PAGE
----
In April 1961 Adolf Eichmann stands for trial in Jerusalem for crimes against humanity and the Jewish people. Some months later, El-Natan creates a painting in oil on cardboard, in which Eichmann can be seen standing on a gallows, a rope around his neck, the rope held by Prime Minister David Ben-Gurion. Beneath the gallows a fire is burning; dozens of skeletons and devils stretch their arms towards the detested man, pointing an accusing finger. This work was created months before the verdict was handed out, sentencing Eichmann to death by hanging.

In an essay from 1970 by Yehuda Ha-Ezrachi, published in anticipation of an exhibition at the Engel Gallery in Jerusalem (a year after El-Natan passed away), the author tells how El-Natan described going with the painting in hand to Beit Ha’am (where the trial was held) and standing near the entrance. When Eichmann’s attorney, Robert Servatius, would pass, El-Natan would raise the painting, as if showing his client’s future. Do El-Natan’s works really foresee the future? Is it possible he saw things concealed from others? Whether or not we believe in his mysterious abilities, in this work we are witness to the free rein El-Natan gave his beliefs and his success in creating the image of a prophecy destined to come true.

The exhibition presents El-Natan’s narrative imagination. It contains works in which he attempts to tell a story, at times fictional, at other times poised on the border between imagination and reality. These works contrast with paintings inspired mostly by his aesthetic imagination. Of course these categories are not mutually exclusive; the narrative and the aesthetic aspects are very often merged in his works. But in some paintings the emphasis is on a story that occurred in the past or that will occur in the future (often past and future are mixed in his works – Einstein, Herzl, Ben-Gurion or Moses appear in one composition next to space rockets and futuristic aircraft). These narrative paintings shed a critical light on contemporary reality, instead of trying to interpret or conceptualize that reality through direct representation.

Let us take, for example, two works: Futuristic City and Futuristic End. Both show urban landscapes. Both are dominated by a brown-orange palette. Both are painted on cardboard, their size identical. And although only one work is dated (Futuristic City from 1955), I tend to think they were created in the same period.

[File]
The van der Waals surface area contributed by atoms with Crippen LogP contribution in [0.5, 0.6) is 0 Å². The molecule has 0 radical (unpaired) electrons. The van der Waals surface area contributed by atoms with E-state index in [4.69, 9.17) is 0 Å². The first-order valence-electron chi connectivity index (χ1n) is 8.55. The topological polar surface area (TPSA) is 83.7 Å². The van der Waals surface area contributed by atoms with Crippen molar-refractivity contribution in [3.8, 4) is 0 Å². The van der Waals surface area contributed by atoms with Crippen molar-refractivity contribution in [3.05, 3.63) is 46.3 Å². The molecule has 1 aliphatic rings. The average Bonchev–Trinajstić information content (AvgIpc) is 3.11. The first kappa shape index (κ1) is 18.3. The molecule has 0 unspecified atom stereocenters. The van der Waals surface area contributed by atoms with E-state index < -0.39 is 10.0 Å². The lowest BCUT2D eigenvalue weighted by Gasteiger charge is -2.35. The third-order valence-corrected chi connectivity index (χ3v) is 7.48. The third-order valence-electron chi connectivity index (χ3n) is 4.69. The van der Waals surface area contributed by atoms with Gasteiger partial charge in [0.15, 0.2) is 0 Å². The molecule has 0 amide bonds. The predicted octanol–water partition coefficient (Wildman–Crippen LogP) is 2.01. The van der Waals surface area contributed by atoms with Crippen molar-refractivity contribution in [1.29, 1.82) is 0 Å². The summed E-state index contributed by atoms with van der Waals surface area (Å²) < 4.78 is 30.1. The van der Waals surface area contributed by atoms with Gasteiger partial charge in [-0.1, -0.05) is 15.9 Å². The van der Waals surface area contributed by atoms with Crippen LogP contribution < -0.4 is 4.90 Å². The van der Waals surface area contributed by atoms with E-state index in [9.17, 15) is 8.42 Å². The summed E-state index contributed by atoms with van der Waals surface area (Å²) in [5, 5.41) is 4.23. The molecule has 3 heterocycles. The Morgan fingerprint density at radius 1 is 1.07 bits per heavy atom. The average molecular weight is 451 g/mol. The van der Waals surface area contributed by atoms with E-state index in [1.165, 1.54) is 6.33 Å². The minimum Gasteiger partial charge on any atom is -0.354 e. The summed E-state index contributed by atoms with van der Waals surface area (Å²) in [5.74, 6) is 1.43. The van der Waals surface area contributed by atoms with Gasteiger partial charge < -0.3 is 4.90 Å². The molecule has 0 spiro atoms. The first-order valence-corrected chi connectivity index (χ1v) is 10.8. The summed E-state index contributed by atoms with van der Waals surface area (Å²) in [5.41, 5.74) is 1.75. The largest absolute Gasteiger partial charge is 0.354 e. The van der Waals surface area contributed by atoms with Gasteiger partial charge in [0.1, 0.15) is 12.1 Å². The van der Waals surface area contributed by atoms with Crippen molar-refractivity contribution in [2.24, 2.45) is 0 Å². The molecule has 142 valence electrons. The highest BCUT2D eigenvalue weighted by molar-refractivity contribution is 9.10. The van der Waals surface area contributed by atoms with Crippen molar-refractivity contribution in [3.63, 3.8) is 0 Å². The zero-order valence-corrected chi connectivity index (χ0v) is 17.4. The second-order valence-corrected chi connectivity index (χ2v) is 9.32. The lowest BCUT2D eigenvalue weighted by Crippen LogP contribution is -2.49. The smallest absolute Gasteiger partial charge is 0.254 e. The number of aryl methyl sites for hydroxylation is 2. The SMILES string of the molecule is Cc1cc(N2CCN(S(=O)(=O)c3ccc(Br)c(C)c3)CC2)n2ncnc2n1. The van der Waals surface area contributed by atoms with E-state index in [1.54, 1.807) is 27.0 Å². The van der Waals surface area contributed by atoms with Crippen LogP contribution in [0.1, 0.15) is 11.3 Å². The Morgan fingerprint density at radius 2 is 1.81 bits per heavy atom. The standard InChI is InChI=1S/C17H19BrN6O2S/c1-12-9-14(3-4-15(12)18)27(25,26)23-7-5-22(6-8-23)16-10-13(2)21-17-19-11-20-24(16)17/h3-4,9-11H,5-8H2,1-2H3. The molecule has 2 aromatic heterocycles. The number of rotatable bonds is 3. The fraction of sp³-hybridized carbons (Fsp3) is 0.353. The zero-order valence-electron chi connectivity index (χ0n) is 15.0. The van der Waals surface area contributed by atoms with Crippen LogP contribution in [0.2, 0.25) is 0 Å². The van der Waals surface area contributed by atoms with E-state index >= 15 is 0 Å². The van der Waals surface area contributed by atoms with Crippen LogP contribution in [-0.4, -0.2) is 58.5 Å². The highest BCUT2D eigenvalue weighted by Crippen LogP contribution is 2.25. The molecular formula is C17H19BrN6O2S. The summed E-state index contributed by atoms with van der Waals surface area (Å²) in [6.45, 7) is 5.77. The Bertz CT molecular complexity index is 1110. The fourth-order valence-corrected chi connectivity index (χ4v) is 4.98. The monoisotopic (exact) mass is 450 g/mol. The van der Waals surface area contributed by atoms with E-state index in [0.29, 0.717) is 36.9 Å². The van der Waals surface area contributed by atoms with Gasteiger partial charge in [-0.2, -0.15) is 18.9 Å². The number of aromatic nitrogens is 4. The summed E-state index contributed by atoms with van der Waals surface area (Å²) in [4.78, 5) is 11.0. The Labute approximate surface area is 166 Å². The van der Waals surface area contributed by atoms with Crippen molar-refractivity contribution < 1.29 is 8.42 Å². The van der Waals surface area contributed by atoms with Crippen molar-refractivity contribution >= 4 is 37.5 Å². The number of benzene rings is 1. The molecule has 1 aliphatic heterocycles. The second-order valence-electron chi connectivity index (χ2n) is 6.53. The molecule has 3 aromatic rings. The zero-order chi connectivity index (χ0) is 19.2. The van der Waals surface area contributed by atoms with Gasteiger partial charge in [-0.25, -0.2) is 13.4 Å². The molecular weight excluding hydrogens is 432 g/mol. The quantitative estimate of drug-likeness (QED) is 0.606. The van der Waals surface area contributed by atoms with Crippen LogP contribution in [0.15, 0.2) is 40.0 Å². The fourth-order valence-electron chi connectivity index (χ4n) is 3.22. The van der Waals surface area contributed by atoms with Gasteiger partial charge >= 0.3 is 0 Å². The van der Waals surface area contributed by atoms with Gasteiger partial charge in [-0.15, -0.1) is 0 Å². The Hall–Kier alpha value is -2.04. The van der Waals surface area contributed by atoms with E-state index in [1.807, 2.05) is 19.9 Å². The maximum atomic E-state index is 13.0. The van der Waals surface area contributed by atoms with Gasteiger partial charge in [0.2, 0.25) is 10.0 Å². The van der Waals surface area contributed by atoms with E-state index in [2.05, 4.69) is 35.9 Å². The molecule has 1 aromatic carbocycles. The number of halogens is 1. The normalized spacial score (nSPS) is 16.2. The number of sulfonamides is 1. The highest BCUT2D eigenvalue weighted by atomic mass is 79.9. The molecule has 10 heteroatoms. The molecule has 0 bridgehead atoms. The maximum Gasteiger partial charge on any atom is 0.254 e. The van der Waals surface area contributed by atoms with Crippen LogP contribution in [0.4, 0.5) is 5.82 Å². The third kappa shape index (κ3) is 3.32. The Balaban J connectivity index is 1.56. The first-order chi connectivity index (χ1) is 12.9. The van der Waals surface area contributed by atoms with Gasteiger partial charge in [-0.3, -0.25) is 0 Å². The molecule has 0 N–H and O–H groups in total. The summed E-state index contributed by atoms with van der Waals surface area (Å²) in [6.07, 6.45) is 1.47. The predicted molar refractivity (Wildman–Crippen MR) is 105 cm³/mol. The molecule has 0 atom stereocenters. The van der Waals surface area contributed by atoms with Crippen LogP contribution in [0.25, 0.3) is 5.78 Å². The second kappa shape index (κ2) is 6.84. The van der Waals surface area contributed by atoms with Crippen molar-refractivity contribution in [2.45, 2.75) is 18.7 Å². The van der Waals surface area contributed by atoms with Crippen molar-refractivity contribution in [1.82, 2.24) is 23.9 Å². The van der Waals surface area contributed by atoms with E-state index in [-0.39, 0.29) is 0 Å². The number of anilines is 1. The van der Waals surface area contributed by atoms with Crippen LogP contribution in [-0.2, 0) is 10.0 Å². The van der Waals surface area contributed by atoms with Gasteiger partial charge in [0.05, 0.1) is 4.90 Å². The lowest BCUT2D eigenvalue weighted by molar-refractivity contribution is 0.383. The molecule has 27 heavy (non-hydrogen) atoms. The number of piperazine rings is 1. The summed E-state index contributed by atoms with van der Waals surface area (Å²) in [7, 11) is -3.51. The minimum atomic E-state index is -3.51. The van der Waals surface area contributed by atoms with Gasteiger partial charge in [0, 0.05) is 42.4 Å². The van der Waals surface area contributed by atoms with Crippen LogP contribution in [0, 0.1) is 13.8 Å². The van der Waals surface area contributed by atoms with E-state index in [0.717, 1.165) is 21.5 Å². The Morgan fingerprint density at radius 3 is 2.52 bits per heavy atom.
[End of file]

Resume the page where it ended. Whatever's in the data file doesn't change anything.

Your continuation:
Futuristic City presents an urban landscape at a morning hour, a landscape lacking identifying local features, with trees and vegetation growing everywhere. In the center of the city is an airstrip filled with spaceships and planes. In the sky, before the rising sun, a dozen futuristic aircraft drift in space.
By contrast, in the other work – Futuristic End – the sun is invisible, as are trees, planets and spaceships. The city lies in ruins. An image on the left side of the painting hints as to its manner of destruction – a huge mushroom cloud floats upwards. On the horizon, tall, menacing flames besiege the city, and in the sky a single airplane flees the inferno.
Gazing at these two works, we can read them as a single message. El-Natan seems to be warning us: this is your city, your country, your world, and you are standing, as ever, at a crossroads. One road leads to ruin, the other to salvation and prosperity. The crossroads gains deeper meaning in light of the period in which the works were made: in the background is a young state, founded on the blood and toil of its denizens and their brethren, now facing endless decisions and obstacles.
This prophecy, like the world itself, comes without operating instructions.

El-Natan tells us to find our way in the faith that our deeds are pure. His own way was the way of Torah, which guided him, at least during his life in Israel. But above all I believe he meant to lead us along the golden path of fairness and reason. With this faith we can, like him, touch the stars.